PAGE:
This year my avowed brother and I did some volunteer work for a political campaign in the Cap Hill residential area of Denver. One thing that struck us was the large number of vacant dwellings in the area, dwellings that did not look like they had been lived in for some time. In contrast were the number of homeless that were wondering the streets of that area and nearby. Why were there so many empty residences and so many homeless residents?
There has currently been a petition circulating here to call for the addition of a "Denver Right to Survive" item on the next ballot. Currently, under the Unauthorized Camping Ban, it is illegal to "use any form of protection from the elements other than your clothing."
In 2016, Denver police were caught on video taking blankets from homeless people in sub-freezing weather. The reply by the police department was that the action was to encourage the homeless to use the provided homeless shelters. Having visited homeless shelters in the area, I could well understand why the homeless people, and especially the homeless families would prefer not to spend the night in one.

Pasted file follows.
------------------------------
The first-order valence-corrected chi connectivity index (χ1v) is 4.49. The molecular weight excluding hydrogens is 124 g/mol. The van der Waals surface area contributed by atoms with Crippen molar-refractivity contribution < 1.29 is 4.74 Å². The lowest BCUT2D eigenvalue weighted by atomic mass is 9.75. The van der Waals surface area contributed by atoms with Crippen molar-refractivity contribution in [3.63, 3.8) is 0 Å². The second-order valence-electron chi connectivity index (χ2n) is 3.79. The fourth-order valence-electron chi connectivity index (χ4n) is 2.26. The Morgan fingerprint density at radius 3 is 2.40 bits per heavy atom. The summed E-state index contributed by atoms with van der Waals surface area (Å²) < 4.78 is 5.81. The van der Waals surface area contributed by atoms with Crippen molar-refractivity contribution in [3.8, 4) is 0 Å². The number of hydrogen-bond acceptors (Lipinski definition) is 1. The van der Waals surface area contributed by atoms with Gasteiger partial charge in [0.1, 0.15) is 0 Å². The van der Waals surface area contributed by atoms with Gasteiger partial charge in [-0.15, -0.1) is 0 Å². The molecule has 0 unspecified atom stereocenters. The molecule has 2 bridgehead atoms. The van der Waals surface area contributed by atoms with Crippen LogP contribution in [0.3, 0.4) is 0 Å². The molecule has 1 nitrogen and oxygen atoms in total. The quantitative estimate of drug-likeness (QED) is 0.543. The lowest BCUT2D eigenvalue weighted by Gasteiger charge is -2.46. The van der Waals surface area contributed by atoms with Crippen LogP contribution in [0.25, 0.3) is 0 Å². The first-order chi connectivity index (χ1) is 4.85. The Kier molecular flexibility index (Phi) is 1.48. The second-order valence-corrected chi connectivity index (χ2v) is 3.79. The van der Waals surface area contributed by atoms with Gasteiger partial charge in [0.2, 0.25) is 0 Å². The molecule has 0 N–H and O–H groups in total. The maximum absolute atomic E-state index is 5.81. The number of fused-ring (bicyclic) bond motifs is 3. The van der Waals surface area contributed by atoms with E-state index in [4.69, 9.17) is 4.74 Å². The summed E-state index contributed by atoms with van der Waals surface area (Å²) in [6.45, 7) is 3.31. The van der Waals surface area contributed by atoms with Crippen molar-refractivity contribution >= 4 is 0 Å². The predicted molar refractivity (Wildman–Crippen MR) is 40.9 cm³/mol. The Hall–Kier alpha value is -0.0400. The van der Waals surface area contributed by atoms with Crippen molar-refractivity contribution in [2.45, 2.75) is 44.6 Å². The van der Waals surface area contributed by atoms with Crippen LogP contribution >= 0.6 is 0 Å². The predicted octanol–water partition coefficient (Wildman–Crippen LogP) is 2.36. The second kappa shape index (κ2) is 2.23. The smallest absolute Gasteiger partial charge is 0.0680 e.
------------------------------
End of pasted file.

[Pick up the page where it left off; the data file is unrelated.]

To give Denver city government it's due, there are services for homeless people. The problem is that the social services landscape in the area is complex and very difficult to navigate. When you are on the street, it is very hard to connect with needed services. It's hard to obtain needed employment. It's hard to do anything more than survive.